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Solveig J. Hanson and Irwin L. Goldman

flavor: geosmin, sucrose, oxalate, and saponins. Earthy aroma, conferred by the volatile terpenoid geosmin ( Gerber, 1967 ), is identified as the signature flavor of table beet ( Goldman and Navazio, 2003 ) but can be unpalatable in excess ( Tyler et al

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Lynn Maher and Irwin L. Goldman

The aromatic earthy compound geosmin has a characteristic flavor and scent to which humans are remarkably sensitive. The detection rate for geosmin and another musty-earthy compound, 2-methylisoborneol, is as low as 6–10 ng·L −1 ( Rashash et al

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Andrew G. Reynolds, Margaret Cliff, Douglas A. Wardle and Marjorie King

Eighty-five cultivars, selections and clones from European winegrape (Vitis spp.) breeding and selection programs were evaluated between 1993 and 1995 in a randomized complete-block experiment. These included Vitis vinifera clones from France as well as Freiburg, Geisenheim, and Weinsberg, Germany. Small yield and fruit composition differences were found amongst the 'Chardonnay' clones. The standard Prosser clone produced wines with highest earthy aroma and acidity and with lowest perfumy aroma, body and finish; Dijon clones 76 and 96 were most perfumy and least vegetal. `Pinot noir' clones also differed somewhat in terms of yield and fruit composition; `Samtröt', `Gamay Beaujolais', and clone Q1342-01 were amongst the most highly colored clones. These clones also tended to have the most intense berry and currant aromas as well as berry, cherry, and currant flavors. These aforementioned clones appear to be highly adaptable to viticultural regions where low heat units during fruit maturation presently limit industry growth.

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L.A. Gills, A.V.A. Resurreccion, W.C. Hurst, A.E. Reynolds and S.C. Phatak

Descriptive analysis was used to compare sensory color, flavor, and textural attributes of Georgia-grown carrots. The relation between °Brix, total sugar, and intensity perception of sweetness was also studied. Significant differences existed in the perception of sweet taste and of color, and in levels of °Brix and percentage of sugar among all cultivars, but perceived intensity of sweetness was not related to the levels of °Brix or percentage of sugar. No significant differences were found among cultivars in harsh carroty, green, astringent, and earthy flavors, and in the perception of sour taste. Intensity ratings for perceived hardness were nonsignificant in either study. Differences in sensory profiles existed among all cultivars, but no trend was evident in the relation of sweetness to harsh flavor.

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J. Kays and Wayne J. McLaurin

Flavor is a primary trait in the selection of foods. The role of flavor in acceptance of the sweetpotato, flavors status as a selection trait in existing breeding programs, and our current understanding of the flavor chemistry of the sweetpotato was reviewed. The sweetpotato, unlike most staple crops, has a very distinct and dominant flavor. In typical breeding programs, however, flavor is generally one of the last traits screened. A tremendous diversity and range of flavors has been reported within the sweetpotato germplasm (e.g., acidic, bland, baked potato, boiled potato. carrot, chalky, chemical, citrus, earthy, Ipomoeo/terpene, lemon, musty, pumpkin, salty, squash (titer type), starchy, sweet, sweetpotato (traditional), terpene, and turnip. These results indicate that the genetic diversity for flavor present in sweetpotato germplasm will allow making substantial changes in the flavor of new cultivars, thus potentially opening previously unexploited or under-exploited markets. Implementation involves solving two primary problems: 1) identification of desirable flavor ideotypes; and development of procedures that allow maximizing the selection of specific flavor types.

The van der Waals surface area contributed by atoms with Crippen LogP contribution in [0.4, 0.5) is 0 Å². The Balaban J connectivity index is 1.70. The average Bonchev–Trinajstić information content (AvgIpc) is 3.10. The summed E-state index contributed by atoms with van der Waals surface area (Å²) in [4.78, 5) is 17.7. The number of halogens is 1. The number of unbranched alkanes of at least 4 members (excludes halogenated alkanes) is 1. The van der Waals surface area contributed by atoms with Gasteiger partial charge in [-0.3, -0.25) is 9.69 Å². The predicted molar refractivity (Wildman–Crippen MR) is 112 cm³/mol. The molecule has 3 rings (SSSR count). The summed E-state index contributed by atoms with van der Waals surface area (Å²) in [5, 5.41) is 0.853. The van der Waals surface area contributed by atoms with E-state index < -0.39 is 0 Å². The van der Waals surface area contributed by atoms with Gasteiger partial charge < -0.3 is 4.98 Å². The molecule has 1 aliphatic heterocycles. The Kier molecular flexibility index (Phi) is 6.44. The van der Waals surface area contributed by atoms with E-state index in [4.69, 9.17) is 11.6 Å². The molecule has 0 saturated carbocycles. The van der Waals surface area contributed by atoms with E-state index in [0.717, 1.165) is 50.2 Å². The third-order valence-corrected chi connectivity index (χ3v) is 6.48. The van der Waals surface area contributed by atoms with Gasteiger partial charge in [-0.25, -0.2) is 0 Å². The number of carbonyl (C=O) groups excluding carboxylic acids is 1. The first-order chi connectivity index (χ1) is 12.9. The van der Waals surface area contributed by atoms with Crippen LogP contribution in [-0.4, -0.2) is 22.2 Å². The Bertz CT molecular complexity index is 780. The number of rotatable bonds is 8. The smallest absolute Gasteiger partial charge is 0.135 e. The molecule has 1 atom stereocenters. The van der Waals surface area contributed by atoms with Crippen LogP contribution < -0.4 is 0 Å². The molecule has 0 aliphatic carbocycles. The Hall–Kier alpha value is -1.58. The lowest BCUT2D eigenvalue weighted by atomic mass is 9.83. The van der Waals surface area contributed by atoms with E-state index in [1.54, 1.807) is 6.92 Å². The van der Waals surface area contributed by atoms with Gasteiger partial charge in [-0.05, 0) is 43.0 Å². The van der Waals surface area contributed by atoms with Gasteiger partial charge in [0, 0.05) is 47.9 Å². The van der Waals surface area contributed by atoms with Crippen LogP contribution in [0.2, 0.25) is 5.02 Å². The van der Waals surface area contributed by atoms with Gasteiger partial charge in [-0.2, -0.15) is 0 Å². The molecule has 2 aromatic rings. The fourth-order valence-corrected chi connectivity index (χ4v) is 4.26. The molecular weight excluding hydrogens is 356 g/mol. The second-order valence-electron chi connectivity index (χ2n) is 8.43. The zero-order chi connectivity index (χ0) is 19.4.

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Travis Robert Alexander, Carolyn F. Ross, Emily A. Walsh and Carol A. Miles

responses of aroma (apple, caramel, citrus, earthy, ethanol, floral, grassy, spicy, woody, and yeasty) were evaluated. A significant ( P < 0.05) interaction of harvest method and year of harvest was observed for the aroma responses of earthy, ethanol, spicy

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Barbara J. Daniels-Lake, Robert K. Prange, Sonia O. Gaul, Kenneth B. McRae, Roberto de Antueno and David McLachlan

, personal communication) that are not naturally produced by potato tubers ( Buttery and Ling, 1973 ; Buttery et al., 1970 ; Coleman et al., 1981 ). Objectionable musty or earthy flavors and odors occasionally affect various food commodities and can cause

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Molly Felts, Renee T. Threlfall, John R. Clark and Margaret L. Worthington

(grape/overall, grape/muscadine, grape/other, fruity, floral, earthy/dirty, mold/mildew, green/unripe, and overripe) of five whole, intact berries ( Table 3 ). All of the aroma attributes were less than 6.5 on the 15-point scale, indicating low-mid aroma

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`Pinot noir' clones. The “Prosser clone” of `Chardonnay' produced wines with highest earthy aroma and acidity and lowest perfumy aroma, body, and finish. Dijon clones 76 and 96 were most perfumy and least vegetal. `Pinot noir' clones `Samtröt,' `Gamay

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Molly Felts, Renee T. Threlfall and Margaret L. Worthington

training, the 10 trained panelists created a lexicon of descriptive sensory terms using Arkansas-grown peaches and nectarines ( Table 2 ). Within each category, multiple attributes were evaluated. The panelists evaluated aroma (fruity/peach, earthy